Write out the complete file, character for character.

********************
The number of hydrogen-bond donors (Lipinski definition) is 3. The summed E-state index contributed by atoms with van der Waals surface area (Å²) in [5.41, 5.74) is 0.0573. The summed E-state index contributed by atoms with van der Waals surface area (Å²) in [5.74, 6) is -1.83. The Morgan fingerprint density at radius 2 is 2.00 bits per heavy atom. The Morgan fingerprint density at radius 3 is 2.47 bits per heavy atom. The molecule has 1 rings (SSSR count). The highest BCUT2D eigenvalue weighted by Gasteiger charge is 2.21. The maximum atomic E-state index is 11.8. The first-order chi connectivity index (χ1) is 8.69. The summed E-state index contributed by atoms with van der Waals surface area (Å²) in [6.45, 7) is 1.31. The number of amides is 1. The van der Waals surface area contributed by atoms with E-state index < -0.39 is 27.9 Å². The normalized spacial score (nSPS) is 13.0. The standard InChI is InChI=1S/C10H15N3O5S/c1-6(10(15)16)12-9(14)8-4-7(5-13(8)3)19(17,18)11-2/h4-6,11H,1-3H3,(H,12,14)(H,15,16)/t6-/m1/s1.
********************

The number of hydrogen-bond donors (Lipinski definition) is 3. The summed E-state index contributed by atoms with van der Waals surface area (Å²) in [5.41, 5.74) is 0.0573. The summed E-state index contributed by atoms with van der Waals surface area (Å²) in [5.74, 6) is -1.83. The Morgan fingerprint density at radius 2 is 2.00 bits per heavy atom. The Morgan fingerprint density at radius 3 is 2.47 bits per heavy atom. The molecule has 1 rings (SSSR count). The highest BCUT2D eigenvalue weighted by Gasteiger charge is 2.21. The maximum atomic E-state index is 11.8. The first-order chi connectivity index (χ1) is 8.69. The summed E-state index contributed by atoms with van der Waals surface area (Å²) in [6.45, 7) is 1.31. The number of amides is 1. The van der Waals surface area contributed by atoms with E-state index < -0.39 is 27.9 Å². The normalized spacial score (nSPS) is 13.0. The standard InChI is InChI=1S/C10H15N3O5S/c1-6(10(15)16)12-9(14)8-4-7(5-13(8)3)19(17,18)11-2/h4-6,11H,1-3H3,(H,12,14)(H,15,16)/t6-/m1/s1.